Having spent a year away from Taiwan now, I am continually amazed by just how cheap things were there. Of course, it helped that we were living in Kaohsiung, which is less expensive than Taipei, but it is still almost ridiculous how far our stipend of NT42,000 (a little under $1,300 USD a month) managed to stretch.

For a start, there was our apartment. Situated in a luxury complex in the heart of the city, facing the 文化中心 and featuring lovely guards, a multitude of apartments, a leafy green courtyard and a koi pond, our apartments were huge. Our rents were charged by the size of our room, so my monthly share worked out to around $200 USD, plus gas, cable, electricity, water and internet, which worked out to maybe another $100 more. For $300 then, this is what I got:

Food is also very cheap – lunch would be purchased from my favorite noodle or dumpling shop down the street from San Min, and dinner would be from any number of restaurants located within five-ten minutes walking distance from our apartments. A hearty meal of niu rou hui fan (beef in a delicious sauce with bok choy, gravy and rice from the sweet old couple who run a restaurant on Linde Jie would set me back roughly 70NT, and failing that, there was always our favorite standby dish, 餃子.

Even shopping proved a relatively inexpensive habit – between night markets and sales, I scored some awesome deals, which is always a good thing. Was it possible to overspend? Of course, but I would say that it takes good effort to exceed your income as an expat in Taiwan. Certain things were pricey – fancy shoes, movie tickets, shopping in malls – but these were not necessary elements to my daily life, so it hardly mattered.

It’s worth noting too that we made less than your average buxiban teacher, but lived comparatively luxuriously by Taiwanese standards, where our wages were above normal. Still, as I prepare to move to Boston and begin the clichéd life of a broke grad student, I can’t help but feel nostalgia for the cheapness of a wonderful life in Taiwan. I miss many things about Taiwan, but living the good life on the cheap is definitely on the list.


Since coming back from Taiwan a nearly a year ago (goodness, has it already been that long?) and paying a return visit at the beginning of April, I have been asked by many people whether I enjoyed my time. The answer is always an unequivocal yes – no matter that there were moments of extreme difficulty and tension during the year, overall, I would do it again in a heartbeat. Taiwan has taken a piece of my heart, and I would jump at the chance to hop on the next flight out.

Inevitably the next question is “why?” and this is my cue to start gushing about Taiwan and all its wonderfulness. I have been many places in the world (I think my tally is shortly about to hit 30 when I go to Malaysia next month). I have lived in America, France, India and Taiwan. And never, ever, have I met people as consistently wonderful, warm-hearted, generous and downright kind as Taiwanese people. I really think people don’t believe me when I share my stories to prove just how wonderful Taiwanese people can be in their acts of kindness, but it really is true. A few weeks ago, a Slovakian couple got stranded in Taoyuan because of the Icelandic volcano, their hotel organized a wedding for them, complete with priest and video hookup so that their family back in Slovakia could watch the wedding for them. Not only did the story make me smile, my instant reaction was “I am SO not surprised this happened in Taiwan.”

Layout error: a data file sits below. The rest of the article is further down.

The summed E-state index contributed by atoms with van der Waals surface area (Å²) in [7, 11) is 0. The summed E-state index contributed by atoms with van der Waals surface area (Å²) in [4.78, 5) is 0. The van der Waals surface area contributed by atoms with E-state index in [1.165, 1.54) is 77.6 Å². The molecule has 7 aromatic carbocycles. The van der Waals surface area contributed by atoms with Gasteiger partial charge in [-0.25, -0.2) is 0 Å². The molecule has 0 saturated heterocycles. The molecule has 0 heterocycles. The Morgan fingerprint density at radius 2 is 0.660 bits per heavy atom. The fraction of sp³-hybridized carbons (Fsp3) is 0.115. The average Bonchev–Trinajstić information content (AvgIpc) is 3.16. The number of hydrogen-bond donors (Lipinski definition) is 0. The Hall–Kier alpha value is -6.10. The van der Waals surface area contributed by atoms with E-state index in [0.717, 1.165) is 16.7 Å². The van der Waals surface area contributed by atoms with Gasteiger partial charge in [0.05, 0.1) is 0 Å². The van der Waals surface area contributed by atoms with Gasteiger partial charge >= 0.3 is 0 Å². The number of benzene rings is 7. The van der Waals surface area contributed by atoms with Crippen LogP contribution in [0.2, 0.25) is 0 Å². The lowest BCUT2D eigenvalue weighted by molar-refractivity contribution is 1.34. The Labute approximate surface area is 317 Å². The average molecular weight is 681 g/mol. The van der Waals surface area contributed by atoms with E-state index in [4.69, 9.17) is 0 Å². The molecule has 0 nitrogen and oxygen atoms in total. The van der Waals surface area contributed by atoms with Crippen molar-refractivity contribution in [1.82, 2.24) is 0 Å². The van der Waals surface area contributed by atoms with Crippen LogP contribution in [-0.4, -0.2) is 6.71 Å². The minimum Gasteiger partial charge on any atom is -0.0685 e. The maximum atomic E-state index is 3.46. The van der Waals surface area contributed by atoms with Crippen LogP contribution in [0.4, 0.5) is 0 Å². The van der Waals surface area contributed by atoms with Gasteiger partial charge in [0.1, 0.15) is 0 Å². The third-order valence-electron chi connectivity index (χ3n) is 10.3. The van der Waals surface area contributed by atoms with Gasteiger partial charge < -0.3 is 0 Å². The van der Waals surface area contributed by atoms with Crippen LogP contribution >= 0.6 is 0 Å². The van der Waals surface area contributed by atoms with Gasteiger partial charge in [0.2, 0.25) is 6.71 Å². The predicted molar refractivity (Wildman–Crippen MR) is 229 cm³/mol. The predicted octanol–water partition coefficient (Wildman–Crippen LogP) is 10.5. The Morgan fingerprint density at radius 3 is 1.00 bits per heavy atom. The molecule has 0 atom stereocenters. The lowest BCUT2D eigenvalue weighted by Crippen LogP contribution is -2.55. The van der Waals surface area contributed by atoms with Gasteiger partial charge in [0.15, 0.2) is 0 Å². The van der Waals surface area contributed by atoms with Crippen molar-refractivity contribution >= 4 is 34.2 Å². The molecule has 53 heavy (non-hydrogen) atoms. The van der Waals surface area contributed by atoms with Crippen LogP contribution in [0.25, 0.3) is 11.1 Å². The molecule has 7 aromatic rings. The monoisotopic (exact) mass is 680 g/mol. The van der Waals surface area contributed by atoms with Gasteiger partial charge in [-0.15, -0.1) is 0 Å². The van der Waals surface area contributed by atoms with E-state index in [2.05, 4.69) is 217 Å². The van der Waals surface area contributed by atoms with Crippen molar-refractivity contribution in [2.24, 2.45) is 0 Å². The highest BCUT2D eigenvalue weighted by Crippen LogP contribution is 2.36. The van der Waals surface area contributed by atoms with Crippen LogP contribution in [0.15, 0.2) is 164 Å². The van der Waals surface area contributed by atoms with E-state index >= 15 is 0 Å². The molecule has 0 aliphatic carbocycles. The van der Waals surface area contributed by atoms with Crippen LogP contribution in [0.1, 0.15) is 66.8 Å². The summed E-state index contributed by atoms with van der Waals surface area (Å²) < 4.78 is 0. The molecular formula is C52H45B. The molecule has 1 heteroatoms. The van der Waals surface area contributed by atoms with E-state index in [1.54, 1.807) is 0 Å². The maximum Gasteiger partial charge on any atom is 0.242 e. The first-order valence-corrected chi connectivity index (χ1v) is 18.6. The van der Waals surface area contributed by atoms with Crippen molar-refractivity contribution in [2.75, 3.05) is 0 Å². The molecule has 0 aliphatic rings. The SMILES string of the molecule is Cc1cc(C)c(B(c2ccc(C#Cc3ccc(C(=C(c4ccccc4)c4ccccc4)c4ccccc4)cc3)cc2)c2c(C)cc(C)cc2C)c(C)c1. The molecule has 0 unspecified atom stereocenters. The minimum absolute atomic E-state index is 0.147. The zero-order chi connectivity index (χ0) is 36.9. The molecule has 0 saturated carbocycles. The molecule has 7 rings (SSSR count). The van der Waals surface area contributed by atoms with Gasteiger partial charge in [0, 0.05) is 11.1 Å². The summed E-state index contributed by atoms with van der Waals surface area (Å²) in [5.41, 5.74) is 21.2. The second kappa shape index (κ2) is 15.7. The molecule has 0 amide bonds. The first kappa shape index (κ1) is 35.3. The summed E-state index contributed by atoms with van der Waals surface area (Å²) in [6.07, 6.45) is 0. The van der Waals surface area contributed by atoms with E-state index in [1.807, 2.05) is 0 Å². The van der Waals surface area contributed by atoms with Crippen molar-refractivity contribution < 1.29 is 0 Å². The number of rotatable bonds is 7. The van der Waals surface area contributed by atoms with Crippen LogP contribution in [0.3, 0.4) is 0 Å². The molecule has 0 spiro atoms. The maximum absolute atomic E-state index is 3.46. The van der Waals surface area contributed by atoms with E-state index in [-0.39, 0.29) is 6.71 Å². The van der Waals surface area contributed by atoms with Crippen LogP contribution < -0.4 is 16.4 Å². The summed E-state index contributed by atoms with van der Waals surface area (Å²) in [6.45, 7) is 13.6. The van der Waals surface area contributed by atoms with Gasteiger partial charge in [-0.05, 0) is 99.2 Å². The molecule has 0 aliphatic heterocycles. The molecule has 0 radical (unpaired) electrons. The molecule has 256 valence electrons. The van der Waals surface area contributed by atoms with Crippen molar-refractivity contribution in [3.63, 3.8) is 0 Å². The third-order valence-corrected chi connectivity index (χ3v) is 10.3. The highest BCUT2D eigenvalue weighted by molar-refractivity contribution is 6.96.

Some other examples:

Upon hearing I was coming back to Taiwan, Lucy (my co-teacher last year) immediately emailed me asking if she should arrange a homestay with her daughter (who actually went into labor and delivered a baby girl the day I was in town) or with one of the students’ families.

My housemate Nicki last year got a ride to her school from an old man who took pity on her for missing the bus – he scootered her all the way from the Cultural Center to Zuoying, a good half-hour away.

My host-sister Rachel invited me to be a bridesmaid in her wedding after having met me for a total of 45 minutes at the host family matchup party.

When my friend Melanie’s parents heard I was coming to Taiwan, they decided we would go on a four day road trip through Taiwan, just for the heck of it. On this note, befriend a Taiwanese person and get taken to their home for dinner. I guarantee if the dinner is cooked by a Taiwanese mom or grandmom, it will be beyond delicious. Her entire extended family welcomed me into their Chinese New Year celebrations last year as well.

When my friend Alissa came to visit, she lost her camera in Taedong. A group of teenagers, upon hearing her story, took it upon themselves to organize a search for her camera on the streets nearby. Another person hopped on his scooter, retraced her steps, found her camera lying on the street and returned it to her.

Gered reports that he left his keys in his scooter engine one weekend and returned to find the keys removed and tucked safely inside his scooter seat, and as an extra kindness, the mystery person straightened his scooter.

I could go on, but it would be repetitive. Suffice to say, Taiwanese people are wonderfully awesome and generous and if you meet and make friends with a Taiwanese person, the next thing you know, you may well be adopted into their family as though you’ve known them for years even if you only met a few hours earlier. Of course, there is much more to love about Taiwan (delicious food, stunning natural scenery), but its people are definitely its biggest asset.

Life is slowly finding a routine here, which is nice. I wake up most mornings at 6:30 am, though if I’ve gone to bed later or slept poorly, I let the maid in and go back to sleep. I hop on the bus whenever I get up and out the door, usually at 7:05, and reach my building by 7:40. Then it’s sit at my desk and write and work and read and research until 5:05, when I clock out to come home. My evening activities involve thrilling things like surfing the internet, watching TV, and cooking dinner for myself. My landlord is, I believe, very amused at my self-reliance in the culinary department. Then bed by 11:30 at the latest, rinse, recycle, and repeat.